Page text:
Some people use tax preparers to assist them with preparing their tax return. While most tax preparers are recognized professionals who can be very helpful, some preparers are scammers. Be wary of tax preparers who advertise with fliers or posters promising large refunds or special inside knowledge of little known tax credits and rebates or those volunteering to come to your home to prepare your taxes. These scammers make money stealing your personal information for later use and collecting fees. If you aren’t sure, ask for the tax preparer’s PTIN, which is the IRS tax preparer identification number that all legitimate preparers must have. Also, ask the preparer for references.
For more information on protecting your tax refund, visit: Tax Scams/Consumer Alerts and Consumer Protection Topics - Cybersecurity: Cybersecurity Awareness Basics.
What to Do With Your Refund
Once you have received your refund, you need to decide what to do with it. Many people use tax refunds to make large purchases they might not have the cash for at other times of the year. It can also provide a great opportunity to start a new savings option, contribute to your emergency fund, or reduce outstanding debt.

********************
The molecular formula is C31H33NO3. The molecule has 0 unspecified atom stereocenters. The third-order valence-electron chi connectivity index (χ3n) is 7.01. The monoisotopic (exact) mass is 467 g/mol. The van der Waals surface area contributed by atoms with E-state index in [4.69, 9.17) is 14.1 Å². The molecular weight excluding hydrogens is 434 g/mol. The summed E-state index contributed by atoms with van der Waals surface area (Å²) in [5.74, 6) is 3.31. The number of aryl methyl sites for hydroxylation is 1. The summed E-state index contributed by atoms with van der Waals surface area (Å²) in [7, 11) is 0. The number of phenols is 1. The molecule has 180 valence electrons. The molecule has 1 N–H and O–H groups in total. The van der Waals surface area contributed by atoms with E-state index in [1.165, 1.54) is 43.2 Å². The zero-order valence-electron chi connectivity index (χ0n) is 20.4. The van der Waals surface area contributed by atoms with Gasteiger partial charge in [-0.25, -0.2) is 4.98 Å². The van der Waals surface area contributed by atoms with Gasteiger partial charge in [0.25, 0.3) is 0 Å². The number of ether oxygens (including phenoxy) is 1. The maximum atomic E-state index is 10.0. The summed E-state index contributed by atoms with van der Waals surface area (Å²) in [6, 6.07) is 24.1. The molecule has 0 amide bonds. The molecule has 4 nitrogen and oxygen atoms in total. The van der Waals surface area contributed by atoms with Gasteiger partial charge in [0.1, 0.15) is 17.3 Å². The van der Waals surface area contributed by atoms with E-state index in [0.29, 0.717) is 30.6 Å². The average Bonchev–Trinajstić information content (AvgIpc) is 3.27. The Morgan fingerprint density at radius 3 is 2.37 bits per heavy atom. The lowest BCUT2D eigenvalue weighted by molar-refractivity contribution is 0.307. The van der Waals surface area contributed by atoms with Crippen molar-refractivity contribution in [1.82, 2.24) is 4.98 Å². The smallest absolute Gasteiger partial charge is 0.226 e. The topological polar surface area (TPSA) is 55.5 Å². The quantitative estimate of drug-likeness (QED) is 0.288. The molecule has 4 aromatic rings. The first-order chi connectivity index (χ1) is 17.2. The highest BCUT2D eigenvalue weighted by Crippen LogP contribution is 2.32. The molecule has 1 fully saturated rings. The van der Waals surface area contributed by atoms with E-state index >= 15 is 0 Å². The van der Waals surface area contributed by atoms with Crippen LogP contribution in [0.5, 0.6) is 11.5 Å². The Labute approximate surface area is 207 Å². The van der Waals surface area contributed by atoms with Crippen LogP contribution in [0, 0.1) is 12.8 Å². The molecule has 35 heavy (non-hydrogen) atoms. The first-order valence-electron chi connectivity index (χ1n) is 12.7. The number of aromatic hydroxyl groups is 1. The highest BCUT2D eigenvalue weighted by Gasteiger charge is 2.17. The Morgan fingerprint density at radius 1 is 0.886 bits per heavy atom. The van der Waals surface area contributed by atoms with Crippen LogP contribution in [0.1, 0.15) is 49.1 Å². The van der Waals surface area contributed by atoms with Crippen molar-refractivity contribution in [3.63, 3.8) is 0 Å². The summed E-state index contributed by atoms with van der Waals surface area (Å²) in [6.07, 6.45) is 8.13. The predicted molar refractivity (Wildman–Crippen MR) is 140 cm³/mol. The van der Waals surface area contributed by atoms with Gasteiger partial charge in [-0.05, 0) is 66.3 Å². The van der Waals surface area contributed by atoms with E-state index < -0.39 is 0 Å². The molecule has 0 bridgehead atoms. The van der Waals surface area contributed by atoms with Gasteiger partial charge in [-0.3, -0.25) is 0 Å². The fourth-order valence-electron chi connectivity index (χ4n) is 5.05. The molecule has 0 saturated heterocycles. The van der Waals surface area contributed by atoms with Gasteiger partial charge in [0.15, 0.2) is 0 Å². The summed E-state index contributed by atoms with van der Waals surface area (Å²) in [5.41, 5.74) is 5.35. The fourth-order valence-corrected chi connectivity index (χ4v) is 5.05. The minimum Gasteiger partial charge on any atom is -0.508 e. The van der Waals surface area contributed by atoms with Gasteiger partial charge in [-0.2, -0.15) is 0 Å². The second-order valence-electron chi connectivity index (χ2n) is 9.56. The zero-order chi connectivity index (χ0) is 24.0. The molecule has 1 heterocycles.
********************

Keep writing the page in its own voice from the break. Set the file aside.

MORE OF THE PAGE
The IRS allows you to divide your federal tax refund into two or three additional financial accounts. By splitting your refund, you have a convenient option for managing your money – sending some of your refund to an account for immediate use and setting some aside for savings. For example, you could have part of your refund deposited to your checking account and the remainder sent to your Individual Retirement Account, or you might use some of your refund to purchase U.S. Series I Savings Bonds. (For more information on purchasing Savings Bonds with your tax refund, visit www.treasurydirect.gov)
You may also want to consider using your refund to start or augment emergency savings. Having emergency savings provides peace of mind when something unexpected occurs, such as a major car or home repair. The amount to set aside for your emergency fund will depend on factors such as your monthly expenses and the number of people in your household, but the general rule of thumb is to save at least three to six months’ worth of expenses.
If you are carrying a credit card balance, think about using your tax refund to pay it down or even pay it off. To get the most from your money, it may make sense to pay off a credit card with a high interest rate, compounding against you month after month. Going this route allows you to have more money every month once that credit card payment vanishes from your list of bills, and it can help build your credit as you reduce that debt.
Making extra payments on your mortgage may be another way to use your refund, saving you money over the long term. Since so much of your mortgage payment goes toward paying interest, using your tax refund to make an extra payment or two against the principal will go a long way to reducing the debt and overall cost of the loan.
If you are getting a tax refund this year, remember to take steps to keep your refund safe, know the refund options available to you, and consider different ways to make your money work harder for you.
For more help or information, go to FDIC.gov or call the FDIC toll-free at 1-877-ASK-FDIC (1-877-275-3342). Please send your story ideas or comments to ConsumerNews@fdic.gov